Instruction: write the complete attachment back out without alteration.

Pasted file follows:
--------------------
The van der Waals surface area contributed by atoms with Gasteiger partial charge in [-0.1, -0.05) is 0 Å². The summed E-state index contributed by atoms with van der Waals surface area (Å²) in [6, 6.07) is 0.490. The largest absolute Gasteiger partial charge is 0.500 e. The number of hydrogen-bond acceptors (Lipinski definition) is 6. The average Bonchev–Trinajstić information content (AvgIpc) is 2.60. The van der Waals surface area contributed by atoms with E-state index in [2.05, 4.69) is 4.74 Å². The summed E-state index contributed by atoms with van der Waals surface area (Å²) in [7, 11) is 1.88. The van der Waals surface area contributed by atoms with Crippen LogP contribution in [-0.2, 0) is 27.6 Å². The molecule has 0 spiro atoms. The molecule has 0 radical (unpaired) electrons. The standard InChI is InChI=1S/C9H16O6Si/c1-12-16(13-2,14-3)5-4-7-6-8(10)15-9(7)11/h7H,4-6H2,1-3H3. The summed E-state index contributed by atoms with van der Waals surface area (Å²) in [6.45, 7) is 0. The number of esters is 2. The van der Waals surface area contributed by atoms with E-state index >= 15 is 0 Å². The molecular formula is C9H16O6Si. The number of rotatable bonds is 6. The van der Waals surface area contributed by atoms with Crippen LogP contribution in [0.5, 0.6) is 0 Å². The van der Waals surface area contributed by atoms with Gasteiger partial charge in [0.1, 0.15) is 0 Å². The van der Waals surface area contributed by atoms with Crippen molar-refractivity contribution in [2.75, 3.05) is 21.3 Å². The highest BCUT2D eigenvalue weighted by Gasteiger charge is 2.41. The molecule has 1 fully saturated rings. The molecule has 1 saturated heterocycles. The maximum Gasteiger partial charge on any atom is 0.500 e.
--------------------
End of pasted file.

The van der Waals surface area contributed by atoms with Gasteiger partial charge in [-0.1, -0.05) is 0 Å². The summed E-state index contributed by atoms with van der Waals surface area (Å²) in [6, 6.07) is 0.490. The largest absolute Gasteiger partial charge is 0.500 e. The number of hydrogen-bond acceptors (Lipinski definition) is 6. The average Bonchev–Trinajstić information content (AvgIpc) is 2.60. The van der Waals surface area contributed by atoms with E-state index in [2.05, 4.69) is 4.74 Å². The summed E-state index contributed by atoms with van der Waals surface area (Å²) in [7, 11) is 1.88. The van der Waals surface area contributed by atoms with Crippen LogP contribution in [-0.2, 0) is 27.6 Å². The molecule has 0 spiro atoms. The molecule has 0 radical (unpaired) electrons. The standard InChI is InChI=1S/C9H16O6Si/c1-12-16(13-2,14-3)5-4-7-6-8(10)15-9(7)11/h7H,4-6H2,1-3H3. The summed E-state index contributed by atoms with van der Waals surface area (Å²) in [6.45, 7) is 0. The number of esters is 2. The van der Waals surface area contributed by atoms with E-state index >= 15 is 0 Å². The molecular formula is C9H16O6Si. The number of rotatable bonds is 6. The van der Waals surface area contributed by atoms with Crippen LogP contribution in [0.5, 0.6) is 0 Å². The van der Waals surface area contributed by atoms with Gasteiger partial charge in [0.1, 0.15) is 0 Å². The van der Waals surface area contributed by atoms with Crippen molar-refractivity contribution in [2.75, 3.05) is 21.3 Å². The highest BCUT2D eigenvalue weighted by Gasteiger charge is 2.41. The molecule has 1 fully saturated rings. The molecule has 1 saturated heterocycles. The maximum Gasteiger partial charge on any atom is 0.500 e.